Friday, December 4, 2009
It’s a short week for comics this week, coming to you a day later than usual due to the Thanksgiving holiday. We’ll be kicking off December in style though, with all of the comics on the Comic Book Review Power Rankings being ranked “Check It” and above. In fact, it is such a good week that this week’s #1 book is definitely in contention for the best single issue of the year. Want to know what it is? You’ll have to hit the jump to find out!
For the uninitiated, the Comic Book Review Power Rankings is a countdown from worst-to-best of my weekly comic book haul. Before reading the issues, I preRank them based on the creative team, previous issues, solicitations, and gut instinct. The final Ranking number is based upon how the issues actually turned out. I attempt to keep everything as spoiler free as possible, but keep in mind that there may be the occasional minor spoiler that I overlook. As always, I can be reached via responses to this thread or at firstname.lastname@example.org.
Written by Greg Rucka
Art by Nicola Scott, Prentis Rollins, Jonathan Glapion, Walden Wong, Drew Geraci, and Nei Ruffino
Letter sby Travis Lanham
Cover by Greg Horn
• Greg Rucka returns to Wonder Woman in this Blackest Night tie-in miniseries debut which finds the titular character being called out by Black Lantern Max Lord—whom Wonder Woman killed during Infinite Crisis.
• Considering the history between the characters, I was expecting more emotional resonance in this issue. Instead, we get a bit Lord taunting and then the situation is brushed off in what is essentially a done-in-one story.
• I’m really not sure why the Lord storyline was dropped so fast. I really expected this to be one of the biggest tie-in stories, especially given how Wonder Woman was defined by her slaying of Lord for some time.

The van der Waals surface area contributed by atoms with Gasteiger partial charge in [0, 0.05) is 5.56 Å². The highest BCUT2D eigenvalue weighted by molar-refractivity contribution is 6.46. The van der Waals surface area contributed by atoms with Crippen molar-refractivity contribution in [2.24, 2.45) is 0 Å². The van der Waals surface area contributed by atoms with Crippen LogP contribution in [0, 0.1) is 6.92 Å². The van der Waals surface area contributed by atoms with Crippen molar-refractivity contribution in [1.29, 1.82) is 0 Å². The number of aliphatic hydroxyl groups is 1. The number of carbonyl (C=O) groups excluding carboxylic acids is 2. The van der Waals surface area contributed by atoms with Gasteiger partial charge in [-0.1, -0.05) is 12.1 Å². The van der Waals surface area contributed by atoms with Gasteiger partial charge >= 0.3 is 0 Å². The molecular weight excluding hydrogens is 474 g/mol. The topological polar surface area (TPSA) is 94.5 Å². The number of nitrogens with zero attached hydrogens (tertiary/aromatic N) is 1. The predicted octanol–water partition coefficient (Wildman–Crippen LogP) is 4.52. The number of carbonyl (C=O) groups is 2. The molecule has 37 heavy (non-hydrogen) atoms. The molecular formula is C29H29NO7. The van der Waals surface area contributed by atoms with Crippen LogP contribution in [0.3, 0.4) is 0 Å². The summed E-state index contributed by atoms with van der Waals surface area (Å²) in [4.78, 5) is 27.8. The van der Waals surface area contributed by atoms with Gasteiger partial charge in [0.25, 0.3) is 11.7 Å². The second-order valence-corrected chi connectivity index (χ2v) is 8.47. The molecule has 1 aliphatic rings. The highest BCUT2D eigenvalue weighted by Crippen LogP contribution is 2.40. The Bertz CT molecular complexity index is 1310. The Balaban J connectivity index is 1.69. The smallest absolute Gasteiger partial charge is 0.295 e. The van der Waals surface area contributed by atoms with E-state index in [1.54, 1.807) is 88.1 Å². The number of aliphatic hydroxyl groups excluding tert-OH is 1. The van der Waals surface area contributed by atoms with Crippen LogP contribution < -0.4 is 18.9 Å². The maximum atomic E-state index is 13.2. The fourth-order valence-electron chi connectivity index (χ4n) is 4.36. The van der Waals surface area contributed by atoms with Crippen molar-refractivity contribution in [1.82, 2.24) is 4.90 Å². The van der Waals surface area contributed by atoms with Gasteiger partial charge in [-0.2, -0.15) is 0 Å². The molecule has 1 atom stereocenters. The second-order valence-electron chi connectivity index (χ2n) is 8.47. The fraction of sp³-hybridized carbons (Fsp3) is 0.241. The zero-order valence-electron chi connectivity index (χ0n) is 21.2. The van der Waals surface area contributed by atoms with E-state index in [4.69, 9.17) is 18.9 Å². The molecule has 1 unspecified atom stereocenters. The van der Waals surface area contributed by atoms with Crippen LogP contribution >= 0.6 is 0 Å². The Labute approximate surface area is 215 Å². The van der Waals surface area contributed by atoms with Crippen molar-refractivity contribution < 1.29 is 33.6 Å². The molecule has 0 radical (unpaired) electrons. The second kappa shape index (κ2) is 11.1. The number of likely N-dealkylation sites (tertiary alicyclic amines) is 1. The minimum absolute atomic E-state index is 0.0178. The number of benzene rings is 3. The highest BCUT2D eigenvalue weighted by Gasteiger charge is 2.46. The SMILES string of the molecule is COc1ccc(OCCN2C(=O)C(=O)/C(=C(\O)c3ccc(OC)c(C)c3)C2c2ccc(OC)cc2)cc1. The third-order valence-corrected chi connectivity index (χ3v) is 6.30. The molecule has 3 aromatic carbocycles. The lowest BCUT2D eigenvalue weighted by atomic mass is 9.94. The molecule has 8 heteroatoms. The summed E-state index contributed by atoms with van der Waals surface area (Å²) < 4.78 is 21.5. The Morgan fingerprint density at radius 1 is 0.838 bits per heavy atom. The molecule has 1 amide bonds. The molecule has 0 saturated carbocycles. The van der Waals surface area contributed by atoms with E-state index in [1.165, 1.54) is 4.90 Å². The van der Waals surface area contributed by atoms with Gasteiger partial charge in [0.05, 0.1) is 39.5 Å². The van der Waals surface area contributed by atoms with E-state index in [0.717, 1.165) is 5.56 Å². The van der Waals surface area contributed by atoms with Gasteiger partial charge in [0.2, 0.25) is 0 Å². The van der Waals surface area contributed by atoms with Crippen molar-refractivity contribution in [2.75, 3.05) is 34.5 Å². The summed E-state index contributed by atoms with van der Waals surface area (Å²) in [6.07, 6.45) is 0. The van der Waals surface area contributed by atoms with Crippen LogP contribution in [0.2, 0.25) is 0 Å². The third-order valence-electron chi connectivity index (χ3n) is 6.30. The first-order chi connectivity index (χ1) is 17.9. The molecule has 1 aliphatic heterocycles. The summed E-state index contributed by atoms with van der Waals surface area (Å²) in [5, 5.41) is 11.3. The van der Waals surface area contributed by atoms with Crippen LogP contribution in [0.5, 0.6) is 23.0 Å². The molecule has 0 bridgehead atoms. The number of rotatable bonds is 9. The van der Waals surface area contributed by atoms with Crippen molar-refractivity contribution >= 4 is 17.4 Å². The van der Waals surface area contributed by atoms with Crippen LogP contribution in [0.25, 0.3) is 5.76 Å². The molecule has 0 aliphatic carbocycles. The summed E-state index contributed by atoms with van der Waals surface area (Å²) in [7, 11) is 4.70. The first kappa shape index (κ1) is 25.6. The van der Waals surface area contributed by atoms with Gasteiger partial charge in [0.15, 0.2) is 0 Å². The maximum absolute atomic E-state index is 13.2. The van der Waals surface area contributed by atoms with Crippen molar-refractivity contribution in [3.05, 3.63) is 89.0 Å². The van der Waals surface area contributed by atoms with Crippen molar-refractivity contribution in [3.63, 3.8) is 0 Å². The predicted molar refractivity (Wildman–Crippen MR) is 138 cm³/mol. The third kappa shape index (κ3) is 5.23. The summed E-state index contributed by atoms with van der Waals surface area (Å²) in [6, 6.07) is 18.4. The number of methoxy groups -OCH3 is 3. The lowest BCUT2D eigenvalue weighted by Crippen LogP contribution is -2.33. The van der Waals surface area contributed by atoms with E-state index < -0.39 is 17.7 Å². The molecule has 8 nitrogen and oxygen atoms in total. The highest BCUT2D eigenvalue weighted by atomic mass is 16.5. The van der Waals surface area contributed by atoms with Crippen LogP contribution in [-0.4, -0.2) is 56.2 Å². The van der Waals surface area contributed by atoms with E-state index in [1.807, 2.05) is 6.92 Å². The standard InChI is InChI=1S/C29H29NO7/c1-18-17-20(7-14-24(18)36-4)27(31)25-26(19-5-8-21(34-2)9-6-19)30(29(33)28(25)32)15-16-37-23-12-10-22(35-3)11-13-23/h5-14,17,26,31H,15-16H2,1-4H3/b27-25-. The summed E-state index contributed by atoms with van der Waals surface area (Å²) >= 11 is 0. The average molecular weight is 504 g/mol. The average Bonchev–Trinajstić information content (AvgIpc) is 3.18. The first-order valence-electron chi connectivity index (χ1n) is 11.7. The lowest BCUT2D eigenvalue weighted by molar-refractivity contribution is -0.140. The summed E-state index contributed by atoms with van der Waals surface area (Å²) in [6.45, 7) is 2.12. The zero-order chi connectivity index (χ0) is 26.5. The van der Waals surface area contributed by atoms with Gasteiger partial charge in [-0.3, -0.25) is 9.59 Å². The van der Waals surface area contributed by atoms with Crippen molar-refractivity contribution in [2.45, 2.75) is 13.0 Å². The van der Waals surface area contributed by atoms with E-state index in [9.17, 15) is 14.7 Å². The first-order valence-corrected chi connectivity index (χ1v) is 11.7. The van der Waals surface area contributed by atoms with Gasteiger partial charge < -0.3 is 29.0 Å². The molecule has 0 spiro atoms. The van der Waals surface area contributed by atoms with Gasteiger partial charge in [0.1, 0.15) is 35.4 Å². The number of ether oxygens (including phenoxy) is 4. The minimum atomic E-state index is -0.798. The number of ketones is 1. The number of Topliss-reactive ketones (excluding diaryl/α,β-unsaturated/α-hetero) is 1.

• The good news is that Rucka has not lost a beat with his take on the character in the years since he left the title. She retains her proud, peace-warrior stance that made his run so compelling.
• I really liked that her magic lasso was the “light” that defeated the Black Lanterns, though given how much trouble other characters have had with the monsters, it felt really exaggerated that she would be able to take out so many so quickly.
• Nicola Scott’s art was very strong, though it was forced into inconsistency due to the large number of inkers. None of the pages really looked bad, but as a whole they didn’t fit that well together.
• Scott’s interpretation of Wonder Woman is perfectly in line with Rucka’s, building instant chemistry between the two. Of course, there are few characters that Scott doesn’t draw well.
• I really cannot sing the praises of Nei Ruffino enough. Her work on the colors here is simply phenomenal and makes up for a lot of the problems caused by the multiple inkers.
• I really don’t care for the cover by Greg Horn here. Wonder Woman and Max Lord are drawn and colored in two vastly different styles. I don’t often make a big deal out of covers as part of the Rankings, but this does bring the book down a bit.